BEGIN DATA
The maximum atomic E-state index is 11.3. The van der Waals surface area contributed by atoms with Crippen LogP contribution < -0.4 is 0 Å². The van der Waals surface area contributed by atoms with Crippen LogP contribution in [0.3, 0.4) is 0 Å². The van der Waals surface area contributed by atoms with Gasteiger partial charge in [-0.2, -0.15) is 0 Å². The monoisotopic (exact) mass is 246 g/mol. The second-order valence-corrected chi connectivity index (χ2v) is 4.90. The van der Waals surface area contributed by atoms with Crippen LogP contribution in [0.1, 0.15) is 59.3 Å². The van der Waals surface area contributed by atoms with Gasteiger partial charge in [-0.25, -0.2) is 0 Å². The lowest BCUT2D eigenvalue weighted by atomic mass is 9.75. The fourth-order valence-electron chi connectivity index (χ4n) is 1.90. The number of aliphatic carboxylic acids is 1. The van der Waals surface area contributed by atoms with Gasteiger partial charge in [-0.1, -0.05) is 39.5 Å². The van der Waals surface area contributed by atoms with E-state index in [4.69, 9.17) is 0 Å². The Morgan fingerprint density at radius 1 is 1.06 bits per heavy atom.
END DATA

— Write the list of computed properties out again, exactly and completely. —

The maximum atomic E-state index is 11.3. The van der Waals surface area contributed by atoms with Crippen LogP contribution < -0.4 is 0 Å². The van der Waals surface area contributed by atoms with Crippen LogP contribution in [0.3, 0.4) is 0 Å². The van der Waals surface area contributed by atoms with Gasteiger partial charge in [-0.2, -0.15) is 0 Å². The monoisotopic (exact) mass is 246 g/mol. The second-order valence-corrected chi connectivity index (χ2v) is 4.90. The van der Waals surface area contributed by atoms with Crippen LogP contribution in [0.1, 0.15) is 59.3 Å². The van der Waals surface area contributed by atoms with Gasteiger partial charge in [-0.25, -0.2) is 0 Å². The lowest BCUT2D eigenvalue weighted by atomic mass is 9.75. The fourth-order valence-electron chi connectivity index (χ4n) is 1.90. The number of aliphatic carboxylic acids is 1. The van der Waals surface area contributed by atoms with Gasteiger partial charge in [-0.1, -0.05) is 39.5 Å². The van der Waals surface area contributed by atoms with E-state index in [4.69, 9.17) is 0 Å². The Morgan fingerprint density at radius 1 is 1.06 bits per heavy atom.